BRUNEI: The Best Sights, Destinations, and Experiences (ASEAN Travel)

Best Sights of Brunei

Rich in oil, yet oozing with unspoilt charm, Brunei is too often dismissed by travelers. Nestled between the Malaysian states of Sarawak and Sabah, Brunei is almost entirely covered by pristine tropical rainforest with vibrant cultural landscapes that’s just waiting to be explored

Brunei: At a Glance

Experience the Best Attractions of Brunei

  1. Sultan Omar All Saifuddien Mosque, Bandar Seri Begawan Heavenly Beauty: With a dome made of pure gold, imported marble from Italy and a man-made lagoon, the Sultan Omar All Saifuddien Mosque is the pride of Bandar Seri Begawan. The mosque is visible from anywhere in the city, and the view from the top of the main minaret is enough to make you believe in heaven. At night, the mosque is lit up, literally illuminating its splendor!
  2. Diving in Brunei near Bandar Seri Begawan Dive Right In: Some of the best diving sites in the world are located off the coast of Brunei. The good news is, most of them have not been discovered yet. As an explorer, you therefore gain access to serene, clear waters, unspoilt reefs, and marine life and discover a few shipwrecks all on your own before the crowd gets wind of them.
  3. Pasar Gadong night market, Bandar Seri Begawan Midnight Feast: You are on holiday; you should be able to eat anytime you feel like it. Indulge those annoying nighttime hunger pangs at the Pasar Gadong night market. Choose from a tempting array of kebabs, seafood, and noodles, or taste a bit of all if you cannot make a choice. The food here is delicious and very affordable, and it will be hard to tear yourself away from all those tasty treats.
  4. Ambuyat, Brunei's national dish Eat What?: Ambuyat, Brunei’s national dish, may raise a few eyebrows, but its fun to eat and even more fun to share. The dish is starchy and rather glue-like and is made from the sago palm, but its flavor comes from the cacah, or the variety of dips used to eat it with.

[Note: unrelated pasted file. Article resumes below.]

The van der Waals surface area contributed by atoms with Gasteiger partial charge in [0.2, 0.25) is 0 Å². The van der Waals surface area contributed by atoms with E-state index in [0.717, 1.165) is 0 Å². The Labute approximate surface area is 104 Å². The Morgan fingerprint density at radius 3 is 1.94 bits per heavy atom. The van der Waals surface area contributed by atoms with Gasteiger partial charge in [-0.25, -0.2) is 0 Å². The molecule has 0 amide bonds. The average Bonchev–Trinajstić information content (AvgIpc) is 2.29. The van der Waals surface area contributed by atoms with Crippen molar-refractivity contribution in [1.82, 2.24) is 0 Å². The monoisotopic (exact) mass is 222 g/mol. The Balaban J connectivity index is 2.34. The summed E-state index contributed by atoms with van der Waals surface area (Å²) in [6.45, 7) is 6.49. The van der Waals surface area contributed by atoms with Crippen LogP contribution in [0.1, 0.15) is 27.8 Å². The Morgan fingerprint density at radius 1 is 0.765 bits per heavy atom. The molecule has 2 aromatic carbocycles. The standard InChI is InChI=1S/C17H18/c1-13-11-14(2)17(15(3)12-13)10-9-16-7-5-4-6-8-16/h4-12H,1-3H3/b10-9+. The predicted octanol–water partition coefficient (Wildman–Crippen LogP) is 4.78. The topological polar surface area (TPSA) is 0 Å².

5. Kampong Sungai Matan, Homestay in Brunei Get Bucolic: Go back in time and discover the roots of Brunei, its time-honored traditions and rituals showcased through a homestay in a Bruneian village. The residents of Kampong Sungai Matan will be delighted to have you as a guest and will gladly share their way of life with you, demonstrating cooking methods, local customs, and arts and crafts and how to fish like a true Brunei native.
  6. Ulu Temburong National Park, Sunrise Safari Early Bird: Get yourself out of bed early for a sunrise safari through the Ulu Temborong National Park. This is a lush spot with more than a few mischievous monkeys you will need to watch out for. The view from the top of the 60 feet canopy, and the active local wildlife are worth waking up for.
  7. Kampong Ayer, World's largest water village, Bandar Seri Begawan Life on the Water at Kampong Ayer: The pulse of Brunei’s capital, Bandar Seri Begawan, Kampong Ayer is the world’s largest water village, having been inhabited for an impressive 1,000 years. Get yourself a water taxi and go meet the locals in their stilt houses, set amid an array of wooden boardwalks and bridges.
  8. Royal Regalia Museum, Bandar Seri Begawan Wealth of Art: The Royal Regalia Museum gives you a glimpse of what life in the lap of luxury looks like. You will see treasures and ceremonial costumes from the Sultan’s own collection.
  9. Istana Nurul Iman, Bandar Seri Begawan Meet the Royals: The end of Ramadan heralds the festival of Hari Raya, Brunei’s biggest celebration of the year. During this time, the Sultan and his family throw open the doors of their palace and greet people in person. While you are getting friendly with the royals, you can also take a long look at Istana Nurul Iman, the largest residential palace in the world.
  10. Empire Hotel and Country Hotel, Bandar Seri Begawan Live among the Stars: The Empire Hotel and Country Hotel will astound you with its opulence. With a shopping arcade, a cinema, a private beach, and a golf course, among others, on the grounds, it is worth a visit even if you are not staying here. Fun fact: The Emperor Suite here has hosted both Prince Charles and Bill Clinton, and has carpets flecked with real gold!